Sunday, October 23, 2011

Cow Rampage

Maybe you've heard that Central Texas is having the worst drought in recorded history.  The 110 degree days seem to be behind us, and we've had a couple of tiny rain storms, but the landscape is still parched.  The cove we live on is completely dry.  The other morning we awoke to discover that the cows that normally graze across the cove had crossed over the now dry basin, somehow climbed up the cliff to our front yard, and mowed down a twelve by ten or so hedge of thornless cactus.  I don't blame them.  That cactus looked seriously juicy and is probably the greenest thing for miles.  When I was growing up farmers used to take a blow torch to the very thorny native cactus during the driest part of the summer, singe off the thorns and let the cows have at it.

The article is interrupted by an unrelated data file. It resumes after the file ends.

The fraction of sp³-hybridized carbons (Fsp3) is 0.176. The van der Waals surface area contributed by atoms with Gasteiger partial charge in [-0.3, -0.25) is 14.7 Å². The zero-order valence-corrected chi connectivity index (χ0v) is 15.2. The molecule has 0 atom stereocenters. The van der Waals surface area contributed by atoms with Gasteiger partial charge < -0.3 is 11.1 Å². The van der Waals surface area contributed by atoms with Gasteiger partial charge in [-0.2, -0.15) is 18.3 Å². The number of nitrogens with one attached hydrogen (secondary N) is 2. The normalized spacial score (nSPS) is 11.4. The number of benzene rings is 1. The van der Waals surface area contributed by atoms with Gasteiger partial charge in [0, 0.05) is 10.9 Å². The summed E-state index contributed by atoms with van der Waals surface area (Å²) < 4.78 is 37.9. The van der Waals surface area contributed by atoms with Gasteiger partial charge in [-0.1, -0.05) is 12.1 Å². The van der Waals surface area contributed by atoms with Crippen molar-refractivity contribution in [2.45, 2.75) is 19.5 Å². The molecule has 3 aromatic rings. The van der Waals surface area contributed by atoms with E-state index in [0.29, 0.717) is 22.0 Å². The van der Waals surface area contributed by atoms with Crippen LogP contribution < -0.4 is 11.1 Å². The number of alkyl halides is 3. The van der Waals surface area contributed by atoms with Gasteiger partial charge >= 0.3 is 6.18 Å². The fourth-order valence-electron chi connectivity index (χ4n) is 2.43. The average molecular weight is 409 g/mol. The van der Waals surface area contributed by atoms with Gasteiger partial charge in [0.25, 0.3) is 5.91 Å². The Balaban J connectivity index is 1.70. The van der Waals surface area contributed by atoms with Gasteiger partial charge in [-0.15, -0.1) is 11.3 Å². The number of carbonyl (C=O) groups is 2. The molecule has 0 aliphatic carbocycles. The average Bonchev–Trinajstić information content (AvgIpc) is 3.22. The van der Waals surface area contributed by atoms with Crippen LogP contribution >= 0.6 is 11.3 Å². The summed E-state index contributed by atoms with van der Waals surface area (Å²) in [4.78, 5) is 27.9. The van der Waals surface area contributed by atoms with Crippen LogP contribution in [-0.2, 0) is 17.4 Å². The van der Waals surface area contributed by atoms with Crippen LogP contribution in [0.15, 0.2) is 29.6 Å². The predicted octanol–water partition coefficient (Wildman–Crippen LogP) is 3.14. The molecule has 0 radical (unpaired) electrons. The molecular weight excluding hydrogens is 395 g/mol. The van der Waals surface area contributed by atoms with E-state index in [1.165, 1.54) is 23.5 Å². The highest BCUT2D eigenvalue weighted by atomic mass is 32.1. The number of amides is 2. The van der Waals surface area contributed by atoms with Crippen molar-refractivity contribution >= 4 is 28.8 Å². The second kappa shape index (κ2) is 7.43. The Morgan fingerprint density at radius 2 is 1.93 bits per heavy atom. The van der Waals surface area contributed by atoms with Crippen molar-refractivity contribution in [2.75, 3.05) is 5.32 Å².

The photo is post-cactus binge.  That almost bare ground is where the cactus used to stand.  The green you see is some Turk's Cap I planted alongside the cactus and which seems to need less water than just about anything else around here.  Miraculously, cows do not seem to find it tasty.


  1. I'll bet those cows were happy to have something green for a change, instead of hay. There's grass sprouting all over my place from the recent rain, but it will die if we don't have more rain soon (I'm in Caldwell County). My turk's cap is doing well too -- covered with blooms. The naturalized 4 o'clocks and lantana are also blooming.

  2. Barb, my lantana is blooming like crazy too. One thing about this drought is that we can discover which plants are truly drought tolerant. Who knew rosemary and cedar would be less drought tolerant than turk's cap? Not me.